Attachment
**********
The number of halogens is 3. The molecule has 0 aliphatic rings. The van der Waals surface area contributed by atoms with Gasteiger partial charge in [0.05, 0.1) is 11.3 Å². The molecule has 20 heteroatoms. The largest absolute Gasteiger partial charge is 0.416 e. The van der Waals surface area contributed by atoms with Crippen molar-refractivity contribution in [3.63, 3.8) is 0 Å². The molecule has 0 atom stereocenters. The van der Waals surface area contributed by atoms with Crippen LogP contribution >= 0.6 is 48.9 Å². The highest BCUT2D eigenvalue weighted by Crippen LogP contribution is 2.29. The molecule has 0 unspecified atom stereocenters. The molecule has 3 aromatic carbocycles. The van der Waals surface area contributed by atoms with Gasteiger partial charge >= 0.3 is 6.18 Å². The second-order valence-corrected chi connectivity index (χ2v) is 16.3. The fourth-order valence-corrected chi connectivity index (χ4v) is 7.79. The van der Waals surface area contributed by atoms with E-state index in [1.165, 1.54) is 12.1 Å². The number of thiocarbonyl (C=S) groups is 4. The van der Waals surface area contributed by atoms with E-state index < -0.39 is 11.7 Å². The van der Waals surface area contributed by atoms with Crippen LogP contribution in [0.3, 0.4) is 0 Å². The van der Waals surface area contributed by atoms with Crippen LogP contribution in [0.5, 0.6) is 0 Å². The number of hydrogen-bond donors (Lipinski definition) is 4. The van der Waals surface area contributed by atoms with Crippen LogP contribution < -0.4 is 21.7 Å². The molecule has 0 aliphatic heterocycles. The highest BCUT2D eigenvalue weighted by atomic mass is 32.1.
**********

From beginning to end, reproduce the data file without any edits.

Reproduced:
The number of halogens is 3. The molecule has 0 aliphatic rings. The van der Waals surface area contributed by atoms with Gasteiger partial charge in [0.05, 0.1) is 11.3 Å². The molecule has 20 heteroatoms. The largest absolute Gasteiger partial charge is 0.416 e. The van der Waals surface area contributed by atoms with Crippen molar-refractivity contribution in [3.63, 3.8) is 0 Å². The molecule has 0 atom stereocenters. The van der Waals surface area contributed by atoms with Crippen LogP contribution >= 0.6 is 48.9 Å². The highest BCUT2D eigenvalue weighted by Crippen LogP contribution is 2.29. The molecule has 0 unspecified atom stereocenters. The molecule has 3 aromatic carbocycles. The van der Waals surface area contributed by atoms with Gasteiger partial charge >= 0.3 is 6.18 Å². The second-order valence-corrected chi connectivity index (χ2v) is 16.3. The fourth-order valence-corrected chi connectivity index (χ4v) is 7.79. The van der Waals surface area contributed by atoms with E-state index in [1.165, 1.54) is 12.1 Å². The number of thiocarbonyl (C=S) groups is 4. The van der Waals surface area contributed by atoms with E-state index < -0.39 is 11.7 Å². The van der Waals surface area contributed by atoms with Crippen LogP contribution in [0.3, 0.4) is 0 Å². The van der Waals surface area contributed by atoms with Crippen LogP contribution in [0.5, 0.6) is 0 Å². The number of hydrogen-bond donors (Lipinski definition) is 4. The van der Waals surface area contributed by atoms with Crippen LogP contribution < -0.4 is 21.7 Å². The molecule has 0 aliphatic heterocycles. The highest BCUT2D eigenvalue weighted by atomic mass is 32.1.